A lot of investors are currently taking the decision to set a limited company for their buy-to-let properties but this won't make sense for everyone. Whilst it is true that corporation tax can be lower than personal tax there are many other charges and complexities involved in this approach.
Property Expert Series: Kristen Durose from Red Star Wealth
- Part 1: Introducing Kristen Durose from Red Star Wealth
- Part 2: Section 24 And What It Means For Buy-To-Let Landlords
- Part 3: What Investors Need To Know About The Changes In Stamp Duty
- Part 4: How Does Capital Gains Tax On Property Work?
- Part 5: Is There Still An Appetite For Investing In Property In 2017?
- Part 6: Buy To Let Limited Companies - Why Are Landlords Considering Them?
- Part 7: What Will A Post-Brexit Housing Market Look Like?
- Part 8: Can I Use My Pension To Invest In Property?
- Part 9: What Can Go Wrong With Property Joint Ventures?
Incorporating a Buy To Let Company
Amy: In light of the tax changes that are being phased in at the moment, I know a lot of property investors are very interested in incorporation in order to avoid individual tax by creating a company which in turn, owns their properties.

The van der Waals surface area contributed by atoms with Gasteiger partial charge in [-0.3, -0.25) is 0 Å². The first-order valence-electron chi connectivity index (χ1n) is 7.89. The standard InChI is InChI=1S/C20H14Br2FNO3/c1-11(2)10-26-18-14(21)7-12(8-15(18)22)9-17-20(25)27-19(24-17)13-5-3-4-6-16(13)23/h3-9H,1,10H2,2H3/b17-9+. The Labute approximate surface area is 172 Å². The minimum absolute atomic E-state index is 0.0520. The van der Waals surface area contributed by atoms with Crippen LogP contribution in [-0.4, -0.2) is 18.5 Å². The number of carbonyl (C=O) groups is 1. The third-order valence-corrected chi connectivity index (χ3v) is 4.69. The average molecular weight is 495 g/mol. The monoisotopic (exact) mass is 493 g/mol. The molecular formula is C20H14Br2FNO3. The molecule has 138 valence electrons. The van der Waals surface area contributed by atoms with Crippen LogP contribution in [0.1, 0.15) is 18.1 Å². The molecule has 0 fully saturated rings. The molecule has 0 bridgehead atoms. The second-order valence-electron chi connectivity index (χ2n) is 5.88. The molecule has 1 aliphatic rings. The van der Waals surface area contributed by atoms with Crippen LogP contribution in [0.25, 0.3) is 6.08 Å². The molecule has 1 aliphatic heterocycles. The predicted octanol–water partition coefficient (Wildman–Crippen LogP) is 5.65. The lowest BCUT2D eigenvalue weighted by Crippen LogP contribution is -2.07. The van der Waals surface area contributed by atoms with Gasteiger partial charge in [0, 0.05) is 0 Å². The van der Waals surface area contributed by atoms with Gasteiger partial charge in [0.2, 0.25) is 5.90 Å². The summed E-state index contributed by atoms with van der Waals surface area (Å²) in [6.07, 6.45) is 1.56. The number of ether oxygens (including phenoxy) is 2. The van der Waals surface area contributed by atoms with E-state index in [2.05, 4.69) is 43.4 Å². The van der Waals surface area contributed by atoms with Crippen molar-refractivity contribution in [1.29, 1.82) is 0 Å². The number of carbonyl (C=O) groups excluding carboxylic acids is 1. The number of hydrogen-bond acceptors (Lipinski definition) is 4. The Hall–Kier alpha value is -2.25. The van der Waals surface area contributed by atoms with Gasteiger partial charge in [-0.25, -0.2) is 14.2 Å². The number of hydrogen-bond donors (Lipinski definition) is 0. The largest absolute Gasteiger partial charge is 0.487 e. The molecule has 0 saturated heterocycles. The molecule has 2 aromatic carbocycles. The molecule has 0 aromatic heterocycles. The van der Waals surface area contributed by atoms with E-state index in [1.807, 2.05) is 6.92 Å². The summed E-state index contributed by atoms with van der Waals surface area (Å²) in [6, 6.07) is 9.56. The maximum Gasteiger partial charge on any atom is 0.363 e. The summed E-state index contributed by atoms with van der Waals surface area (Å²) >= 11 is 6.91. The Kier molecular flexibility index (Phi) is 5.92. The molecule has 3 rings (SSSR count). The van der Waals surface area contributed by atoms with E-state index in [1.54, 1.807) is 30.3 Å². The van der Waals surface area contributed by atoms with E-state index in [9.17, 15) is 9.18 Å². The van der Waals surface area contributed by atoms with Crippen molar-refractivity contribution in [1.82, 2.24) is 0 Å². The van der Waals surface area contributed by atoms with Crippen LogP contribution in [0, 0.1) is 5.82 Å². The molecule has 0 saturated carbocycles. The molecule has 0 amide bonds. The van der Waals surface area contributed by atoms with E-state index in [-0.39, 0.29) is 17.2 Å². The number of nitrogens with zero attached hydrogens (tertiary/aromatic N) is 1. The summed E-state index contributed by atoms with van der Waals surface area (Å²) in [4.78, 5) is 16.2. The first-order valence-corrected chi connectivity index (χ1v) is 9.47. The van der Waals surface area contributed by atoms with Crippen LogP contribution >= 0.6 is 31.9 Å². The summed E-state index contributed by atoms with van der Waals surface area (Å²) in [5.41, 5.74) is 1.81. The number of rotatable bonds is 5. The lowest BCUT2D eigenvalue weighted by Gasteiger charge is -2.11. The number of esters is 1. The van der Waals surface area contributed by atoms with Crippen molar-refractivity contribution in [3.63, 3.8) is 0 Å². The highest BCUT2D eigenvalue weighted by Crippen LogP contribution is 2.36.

Can you tell us a little bit about more about that?
Kristen: So, it's tax again. Setting up a buy to let limited company is a way to pay less tax, especially if you're a higher rate taxpayer.
As an individual, the tax that you pay on your income from rental properties will be added to any other income that you receive.
If you have other business interest or you are employed, adding more income to your other earnings is going to push you into being a higher rate taxpayer.
And, because you now can't claim tax relief for that higher rate, more and more landlords and investors are looking to the idea of incorporation and at owning their properties as a company.
The difference this makes is that the profit the company makes (ie the excess rent that is there) is charged under corporation tax, which is less than the 40% higher rate tax that you would pay if that income was accredited to you as an individual.
Things To Be Aware Of If You Are Thinking About Incorporation
Kristen: If you are thinking about incorporation you will need to be aware that you will be expected to file returns and there might be a cost involved here.